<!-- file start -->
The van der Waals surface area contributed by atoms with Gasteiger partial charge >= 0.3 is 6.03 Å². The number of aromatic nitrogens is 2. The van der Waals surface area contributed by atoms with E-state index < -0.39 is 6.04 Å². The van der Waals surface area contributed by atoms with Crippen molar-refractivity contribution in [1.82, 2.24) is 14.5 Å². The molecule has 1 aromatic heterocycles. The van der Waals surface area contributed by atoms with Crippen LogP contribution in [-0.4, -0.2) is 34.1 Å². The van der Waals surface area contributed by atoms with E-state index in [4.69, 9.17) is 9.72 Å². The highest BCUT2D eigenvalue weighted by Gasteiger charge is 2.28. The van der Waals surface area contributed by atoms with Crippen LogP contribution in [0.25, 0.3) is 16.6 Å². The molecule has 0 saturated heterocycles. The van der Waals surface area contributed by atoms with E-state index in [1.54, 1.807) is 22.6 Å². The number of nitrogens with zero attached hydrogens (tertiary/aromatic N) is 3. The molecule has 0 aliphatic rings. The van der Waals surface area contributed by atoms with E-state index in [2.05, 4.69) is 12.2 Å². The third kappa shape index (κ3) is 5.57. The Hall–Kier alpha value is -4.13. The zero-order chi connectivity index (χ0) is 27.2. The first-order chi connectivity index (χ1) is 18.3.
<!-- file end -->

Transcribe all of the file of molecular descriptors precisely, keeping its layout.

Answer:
The van der Waals surface area contributed by atoms with Gasteiger partial charge >= 0.3 is 6.03 Å². The number of aromatic nitrogens is 2. The van der Waals surface area contributed by atoms with E-state index < -0.39 is 6.04 Å². The van der Waals surface area contributed by atoms with Crippen molar-refractivity contribution in [1.82, 2.24) is 14.5 Å². The molecule has 1 aromatic heterocycles. The van der Waals surface area contributed by atoms with Crippen LogP contribution in [-0.4, -0.2) is 34.1 Å². The van der Waals surface area contributed by atoms with E-state index in [4.69, 9.17) is 9.72 Å². The highest BCUT2D eigenvalue weighted by Gasteiger charge is 2.28. The van der Waals surface area contributed by atoms with Crippen LogP contribution in [0.25, 0.3) is 16.6 Å². The molecule has 0 saturated heterocycles. The van der Waals surface area contributed by atoms with E-state index in [1.54, 1.807) is 22.6 Å². The number of nitrogens with zero attached hydrogens (tertiary/aromatic N) is 3. The molecule has 0 aliphatic rings. The van der Waals surface area contributed by atoms with E-state index in [2.05, 4.69) is 12.2 Å². The third kappa shape index (κ3) is 5.57. The Hall–Kier alpha value is -4.13. The zero-order chi connectivity index (χ0) is 27.2. The first-order chi connectivity index (χ1) is 18.3.